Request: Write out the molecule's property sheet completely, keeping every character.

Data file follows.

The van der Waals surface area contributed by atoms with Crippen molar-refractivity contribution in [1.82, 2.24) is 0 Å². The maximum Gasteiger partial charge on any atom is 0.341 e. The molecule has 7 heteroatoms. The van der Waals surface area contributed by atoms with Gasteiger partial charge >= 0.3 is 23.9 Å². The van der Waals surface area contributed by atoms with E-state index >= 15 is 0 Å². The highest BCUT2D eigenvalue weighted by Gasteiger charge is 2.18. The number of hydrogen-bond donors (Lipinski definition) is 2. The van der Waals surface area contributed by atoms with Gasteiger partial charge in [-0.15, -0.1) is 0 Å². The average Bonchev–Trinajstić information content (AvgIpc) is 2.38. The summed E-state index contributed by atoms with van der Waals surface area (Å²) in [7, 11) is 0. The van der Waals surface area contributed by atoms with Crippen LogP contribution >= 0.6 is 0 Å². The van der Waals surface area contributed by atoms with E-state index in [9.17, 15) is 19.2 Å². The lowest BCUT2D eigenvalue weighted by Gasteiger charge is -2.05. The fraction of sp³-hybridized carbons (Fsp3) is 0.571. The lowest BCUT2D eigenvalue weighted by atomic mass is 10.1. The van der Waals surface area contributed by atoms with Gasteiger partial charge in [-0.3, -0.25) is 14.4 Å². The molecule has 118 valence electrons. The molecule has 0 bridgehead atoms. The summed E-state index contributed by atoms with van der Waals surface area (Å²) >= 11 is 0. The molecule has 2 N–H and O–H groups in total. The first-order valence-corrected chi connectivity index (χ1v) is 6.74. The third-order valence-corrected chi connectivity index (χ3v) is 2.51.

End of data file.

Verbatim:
The van der Waals surface area contributed by atoms with Crippen molar-refractivity contribution in [1.82, 2.24) is 0 Å². The maximum Gasteiger partial charge on any atom is 0.341 e. The molecule has 7 heteroatoms. The van der Waals surface area contributed by atoms with Gasteiger partial charge >= 0.3 is 23.9 Å². The van der Waals surface area contributed by atoms with E-state index >= 15 is 0 Å². The highest BCUT2D eigenvalue weighted by Gasteiger charge is 2.18. The number of hydrogen-bond donors (Lipinski definition) is 2. The van der Waals surface area contributed by atoms with Gasteiger partial charge in [-0.15, -0.1) is 0 Å². The average Bonchev–Trinajstić information content (AvgIpc) is 2.38. The summed E-state index contributed by atoms with van der Waals surface area (Å²) in [7, 11) is 0. The van der Waals surface area contributed by atoms with Crippen LogP contribution >= 0.6 is 0 Å². The van der Waals surface area contributed by atoms with E-state index in [9.17, 15) is 19.2 Å². The lowest BCUT2D eigenvalue weighted by Gasteiger charge is -2.05. The fraction of sp³-hybridized carbons (Fsp3) is 0.571. The lowest BCUT2D eigenvalue weighted by atomic mass is 10.1. The van der Waals surface area contributed by atoms with Gasteiger partial charge in [-0.3, -0.25) is 14.4 Å². The molecule has 118 valence electrons. The molecule has 0 bridgehead atoms. The summed E-state index contributed by atoms with van der Waals surface area (Å²) >= 11 is 0. The molecule has 2 N–H and O–H groups in total. The first-order valence-corrected chi connectivity index (χ1v) is 6.74. The third-order valence-corrected chi connectivity index (χ3v) is 2.51.